I laid in bed this morning, nursing my hangover, regretting my decision to have margaritas and craft beer.  After I crawled to the medicine cabinet to suffocate my headache with a popular NSAID pain reliever, I surfed Facebook, where I came across this article. I read about a woman, one who was dying of endometrial cancer, one who decided she would compose her own obituary prior to her death.  Little did I know how profoundly her words would affect me.

“I believe we are each of us connected to every person and everything on this Earth, that we are in fact one divine organism having an infinite spiritual existence.  Of course, we may not always comprehend that,” Jane Lotter said so eloquently, with a wisdom and peace that can only come so naturally prior to death.

Jane Lotter, courtesy of Huffington Post

An outburst of emotion welled up within me and burst through my eyes and throat.  It followed me, and my piercing hangover, into the shower, out my front door, as I entered my car, and along the vast expanse of the crowded expressway, next to hundreds of others, headed towards their menial jobs, completely unaware of the out-of-body experience that was occurring in the little yellow car nearby.

Her words gave me comfort and a step towards clarity, while simultaneously punching me abruptly in the stomach with the finality of our existence.  Perhaps part of the stereotypical “crisis” is trying to find an answer for existence–to find a purpose.  Perhaps it’s just me being dramatic.  But I don’t comprehend it, like she said, so apparently I’m going to cry about it a lot today.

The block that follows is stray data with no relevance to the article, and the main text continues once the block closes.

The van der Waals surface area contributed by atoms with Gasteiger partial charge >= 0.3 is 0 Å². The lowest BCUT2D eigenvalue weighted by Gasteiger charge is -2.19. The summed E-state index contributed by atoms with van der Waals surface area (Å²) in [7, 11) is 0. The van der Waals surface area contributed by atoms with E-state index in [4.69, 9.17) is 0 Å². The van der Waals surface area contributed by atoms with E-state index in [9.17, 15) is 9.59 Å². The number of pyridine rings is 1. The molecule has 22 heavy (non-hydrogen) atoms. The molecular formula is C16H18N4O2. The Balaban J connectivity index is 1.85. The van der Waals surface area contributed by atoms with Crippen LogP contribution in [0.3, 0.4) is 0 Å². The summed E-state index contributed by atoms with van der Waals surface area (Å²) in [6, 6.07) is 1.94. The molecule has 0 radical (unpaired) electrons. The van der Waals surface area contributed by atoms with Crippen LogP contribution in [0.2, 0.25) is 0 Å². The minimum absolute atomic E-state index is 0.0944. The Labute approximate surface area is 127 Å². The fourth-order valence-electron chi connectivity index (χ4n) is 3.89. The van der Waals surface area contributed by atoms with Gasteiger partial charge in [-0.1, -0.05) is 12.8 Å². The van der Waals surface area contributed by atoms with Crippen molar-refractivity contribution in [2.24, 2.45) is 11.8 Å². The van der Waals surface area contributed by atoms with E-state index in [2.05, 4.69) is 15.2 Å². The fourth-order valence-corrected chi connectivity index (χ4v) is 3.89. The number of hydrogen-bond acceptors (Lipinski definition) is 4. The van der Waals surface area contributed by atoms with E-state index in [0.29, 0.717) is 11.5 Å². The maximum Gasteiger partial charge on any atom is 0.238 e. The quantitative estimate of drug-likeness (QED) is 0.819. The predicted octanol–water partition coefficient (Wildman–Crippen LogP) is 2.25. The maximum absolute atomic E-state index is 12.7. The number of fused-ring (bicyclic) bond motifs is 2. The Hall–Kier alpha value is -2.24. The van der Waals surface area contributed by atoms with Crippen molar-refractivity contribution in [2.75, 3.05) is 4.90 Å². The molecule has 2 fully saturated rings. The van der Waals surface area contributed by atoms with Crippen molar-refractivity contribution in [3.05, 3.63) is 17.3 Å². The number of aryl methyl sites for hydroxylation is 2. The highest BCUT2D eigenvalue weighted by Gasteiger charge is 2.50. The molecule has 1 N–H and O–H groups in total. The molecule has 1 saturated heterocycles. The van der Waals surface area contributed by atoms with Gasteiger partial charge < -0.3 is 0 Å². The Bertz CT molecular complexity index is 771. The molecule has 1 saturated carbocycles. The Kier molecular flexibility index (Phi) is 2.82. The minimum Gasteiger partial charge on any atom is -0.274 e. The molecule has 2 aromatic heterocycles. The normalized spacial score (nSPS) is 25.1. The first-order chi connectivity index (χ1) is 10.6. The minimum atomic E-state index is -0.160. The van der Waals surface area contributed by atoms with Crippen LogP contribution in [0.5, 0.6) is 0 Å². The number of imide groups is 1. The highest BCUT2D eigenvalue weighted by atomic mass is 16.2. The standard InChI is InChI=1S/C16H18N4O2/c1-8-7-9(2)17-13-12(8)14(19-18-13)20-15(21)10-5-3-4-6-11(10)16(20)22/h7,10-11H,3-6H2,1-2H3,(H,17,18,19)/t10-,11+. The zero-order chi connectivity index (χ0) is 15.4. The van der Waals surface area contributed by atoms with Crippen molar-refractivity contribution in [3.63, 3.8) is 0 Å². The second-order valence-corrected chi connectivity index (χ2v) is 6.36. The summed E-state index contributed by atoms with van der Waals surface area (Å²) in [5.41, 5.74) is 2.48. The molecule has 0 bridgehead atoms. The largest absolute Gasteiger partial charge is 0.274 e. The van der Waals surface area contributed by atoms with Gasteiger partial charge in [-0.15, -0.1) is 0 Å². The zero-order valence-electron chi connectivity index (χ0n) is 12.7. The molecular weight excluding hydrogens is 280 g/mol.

I’m crying because I’ve felt so lost for long. I feel like I’ve been looking for something–for an answer to existence. And I’m realizing that the answers I want can and will never be quantified or explained, regardless of how badly I want them.

I’m crying because she’s right.  We are all connected; we are all part of a system.  Just as our bodies are complex systems, consuming resources and shedding excess cells, one day, this divine organism, the world, will shed us–its dead tissue.  And similarly enough, one day the Earth will dissipate into the expanse of the universe, as unnoticeably as the dead skin that falls from a scratched arm.

I’m crying because the time I claimed I wasted wasn’t actually–it was merely used, for even when we don’t feel like we’re learning and growing, we are.  Even when we feel like something is a waste, it is simply another experience or another connection that builds the inner fibers of our emotional selves.

I’m crying because our existence is so minute and final, and I do not yet know the purpose of my existence.

I’m crying because I’m finding myself in others. I’m falling slowly, or rather quickly, into them, allowing them to become a part of me, like I never did before.

I’m crying because our best shot at anything is time.  It is all we have, this relative construct, whose recognition has the ability to allow us time for appreciation, but whose recognition also has the ability to instill fear and shame within us.

I’m crying because I still have time–time which I want to appreciate, but forget about simultaneously, so that I can achieve a present mindset, one which allows me to soak in the divinity in which I live, one that allows me to empathize with this divine being of which we are all a part, so I can feel its pulse and my place in that rhythm.

But mostly, I’m crying because the God I thought might have existed is not a provider of eternal life. Divinity can’t be found outside of Earth, in a place invisible and far away, in a place called heaven. Divinity can be found within ourselves, within this organism we call Earth; it can be found within each other.

And I can find my own divinity in others.  But I can only find it while I’m here.

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